The "complete failure" rates from the table above may seem high. However consider the figure at right. It shows I-K colour of galaxies as a function of redshift. It shows that, for z>1.5, for galaxy types redder than Sbc, I-K>3 fairly typical. This means that galaxies at the K limit of 23.4 may not be detected even in the CFHTLS i-band which extends the deepest. However, the complete failure column in the table below is probably an over estimate. At z>1, it is unlikely that there will be many intrinsically red galaxies.

The figure at right shows photometric redshifts computed using the ugrizYJHK filter set. Note the number of catastrophic failures with input redshifts around z=3.5 with photometric redshifts around z=1. The reason for the failures is explained by the following figure.

This figure shows a typical catastrophic failure. The figure shows AB magnitude (or, if you like, flux in Janskys) as a function of wavelength. The black line shows the original input spectrum (z=4.4) The blue shows the spectrum selected by the photometric redshift (z=0.93). The photometry from the simulated catalog is shown by points with error bars if the galaxy was detected, by upper limits otherwise. Down to the projected limit of the WIRCam+CFHTLS survey, the galaxy in question is only detected in 3 bands: CFHTLS br and WIRCam K. As one can see, templates at z=4.4 and z=0.93 fit equally well. In order to break this degeneracy, one needs either deeper imaging in J or H, or alternatively deeper imaging in either u or g. Note this degeneracy is only a problem for non-starbursting galaxies. The typical Lyman break galaxy SED is an intrinsically fairly flat spectrum with a break imposed by the intergalactic medium. This is, after all, the principal reason behind the Lyman break method. What the simulations are showing is that if a high redshift galaxy is intrinsically slightly red, it may be difficult to pin down its redshift with any accuracy.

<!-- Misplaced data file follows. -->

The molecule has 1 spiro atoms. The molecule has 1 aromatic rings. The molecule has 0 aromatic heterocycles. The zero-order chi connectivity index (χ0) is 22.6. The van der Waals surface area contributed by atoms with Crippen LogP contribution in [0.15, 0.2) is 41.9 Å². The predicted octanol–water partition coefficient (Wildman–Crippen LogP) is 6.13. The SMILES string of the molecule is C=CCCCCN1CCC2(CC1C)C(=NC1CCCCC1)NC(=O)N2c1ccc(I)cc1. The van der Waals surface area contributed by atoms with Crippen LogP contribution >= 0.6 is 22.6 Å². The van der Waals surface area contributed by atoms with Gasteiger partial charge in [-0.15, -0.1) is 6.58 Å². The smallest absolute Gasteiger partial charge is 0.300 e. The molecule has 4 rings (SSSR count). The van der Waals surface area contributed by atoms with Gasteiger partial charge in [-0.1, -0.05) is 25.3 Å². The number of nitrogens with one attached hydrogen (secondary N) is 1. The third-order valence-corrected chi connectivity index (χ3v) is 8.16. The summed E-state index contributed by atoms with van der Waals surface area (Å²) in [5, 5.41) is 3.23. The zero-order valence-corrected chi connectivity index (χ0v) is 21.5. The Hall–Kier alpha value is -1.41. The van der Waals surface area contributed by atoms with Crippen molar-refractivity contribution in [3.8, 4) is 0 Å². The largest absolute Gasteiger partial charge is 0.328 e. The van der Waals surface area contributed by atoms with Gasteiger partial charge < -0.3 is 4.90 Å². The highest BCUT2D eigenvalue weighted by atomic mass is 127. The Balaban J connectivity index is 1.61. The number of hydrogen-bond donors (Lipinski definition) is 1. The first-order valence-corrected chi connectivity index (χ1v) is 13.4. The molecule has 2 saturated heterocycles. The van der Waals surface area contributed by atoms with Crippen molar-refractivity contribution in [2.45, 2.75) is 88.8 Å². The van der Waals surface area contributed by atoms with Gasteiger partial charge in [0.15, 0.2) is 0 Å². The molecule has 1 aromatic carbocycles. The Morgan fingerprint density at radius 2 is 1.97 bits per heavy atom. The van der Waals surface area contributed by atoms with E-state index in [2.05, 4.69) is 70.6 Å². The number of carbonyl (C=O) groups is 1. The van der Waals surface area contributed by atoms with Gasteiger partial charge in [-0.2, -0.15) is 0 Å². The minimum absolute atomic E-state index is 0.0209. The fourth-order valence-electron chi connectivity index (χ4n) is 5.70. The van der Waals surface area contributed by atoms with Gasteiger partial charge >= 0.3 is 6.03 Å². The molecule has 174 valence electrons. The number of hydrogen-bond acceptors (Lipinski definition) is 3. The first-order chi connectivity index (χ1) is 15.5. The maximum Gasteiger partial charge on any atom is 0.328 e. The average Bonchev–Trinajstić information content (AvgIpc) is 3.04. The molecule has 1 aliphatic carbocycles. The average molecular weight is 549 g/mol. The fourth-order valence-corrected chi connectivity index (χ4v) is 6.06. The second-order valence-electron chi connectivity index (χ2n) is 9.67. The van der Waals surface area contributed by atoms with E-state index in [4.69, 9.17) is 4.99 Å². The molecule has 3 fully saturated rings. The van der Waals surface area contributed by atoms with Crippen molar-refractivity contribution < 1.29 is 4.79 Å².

The figure at right shows photometric redshifts computed using only the CFHTLS ugriz filter set. It shows why the photometric redshift measurements discussed at length here only extend to z=1.5.

The figure at right shows photometric redshifts computed using only the CFHTLS ugriz plus WIRCam YJK filter set. Leaving out H has a negligible effect on the quality of the photometric redshifts.

The figure at right shows photometric redshifts computed using only the CFHTLS ugriz plus WIRCam JHK filter set. Leaving out Y has a negligible effect on the quality of the photometric redshifts.

The figure at right shows photometric redshifts computed using only the CFHTLS ugriz plus WIRCam HK filter set. Leaving out both Y and H has a negligible effect on the quality of the photometric redshifts.

The effect of limiting mags:

The plot at right shows photometric redshift vs. input redshift for a variety of filter sets. The difference between these and the above plots is that these plots do not take into account the limiting magnitude of the survey. That is to say, the galaxies are assumed to be detected in every band. Because of the extra photometric information, the plots look a lot better than ones above. They still indicate, however, that the exact mix of IR bands is not important.